“It’s a way of manifesting,” said Sullivan. “It’s hard to imagine that in the future, forces of nature are going to begin to kill us off, and if a superhero movie personifies that force into a villain, it’s also personifying something that is real–” making it tangible to the audience.
These new eco-villains see the destructive nature of humanity as unforgivable, irredeemable, past the point of no return. They give long, compelling monologues tying their heartfelt backstories in with their motivation to cleanse the earth, and everyone buys it.
They quip in circles around the good guys, effortlessly embarrassing them and foiling all their plans. In fact if they weren’t almost all hideous in some way, we might confuse them for antiheroes, right up to the point where they murder the necessary girlfriend or sidekick to inspire the heroes to a revenge killing.
Take the villain of Venom, genius billionaire Carlton Drake, who believes that climate change and overpopulation will render the earth uninhabitable in less than a generation.
“I’m not insane,” Drake says. “What’s insane is the way humans choose to live today. Think about it. All we do is take, take, take. It can’t go on. We’ve brought the planet to the brink of extinction. We’re parasites.”
His solution is to cross humans with the predatory alien symbiotes his company found on a comet so some of us will be able to survive on other planets. Unfortunately but not surprisingly, Drake’s plan backfires when he joins forces with the symbiote called Riot and decides to let him bring the rest of the symbiotes to earth to eat us all.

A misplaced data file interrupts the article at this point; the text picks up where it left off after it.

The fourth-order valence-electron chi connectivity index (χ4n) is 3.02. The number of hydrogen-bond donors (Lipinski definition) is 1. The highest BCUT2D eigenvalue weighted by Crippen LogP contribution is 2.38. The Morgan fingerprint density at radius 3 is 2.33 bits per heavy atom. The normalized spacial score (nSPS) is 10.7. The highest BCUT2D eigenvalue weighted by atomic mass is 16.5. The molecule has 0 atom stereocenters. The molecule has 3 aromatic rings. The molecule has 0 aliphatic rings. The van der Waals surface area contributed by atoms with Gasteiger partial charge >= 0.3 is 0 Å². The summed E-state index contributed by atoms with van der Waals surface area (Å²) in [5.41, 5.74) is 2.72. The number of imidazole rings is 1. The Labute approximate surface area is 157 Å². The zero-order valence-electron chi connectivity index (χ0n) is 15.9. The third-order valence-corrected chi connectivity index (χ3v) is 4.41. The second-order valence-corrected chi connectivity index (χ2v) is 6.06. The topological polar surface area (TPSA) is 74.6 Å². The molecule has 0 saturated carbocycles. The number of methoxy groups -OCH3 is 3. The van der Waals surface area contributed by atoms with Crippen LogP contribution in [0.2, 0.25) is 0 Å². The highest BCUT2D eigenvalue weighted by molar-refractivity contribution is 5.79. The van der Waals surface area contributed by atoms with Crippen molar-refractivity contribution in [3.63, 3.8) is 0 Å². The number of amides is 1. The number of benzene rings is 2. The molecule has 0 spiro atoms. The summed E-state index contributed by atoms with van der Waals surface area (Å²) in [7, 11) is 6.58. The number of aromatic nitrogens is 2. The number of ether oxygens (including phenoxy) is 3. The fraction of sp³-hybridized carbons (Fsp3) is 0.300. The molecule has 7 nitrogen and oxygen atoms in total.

Often it is with a heavy heart that these villains conclude that there is no reasoning with the human race, that we are inherently zombie consumers incapable of sparing the earth to spoil our children, but they push bravely onwards in their search for a final solution.
Case in point: Thanos, arch-nemesis of Avengers: Infinity War, is just worried about the limits of growth, in the Malthusian sense. His home planet was destroyed by overpopulation and resource depletion, and all he wants is to find the six magic crystals of something or other that will give him the power to end half the life in the universe, to ensure that there are enough resources left for future generations to build a sustainable civilization.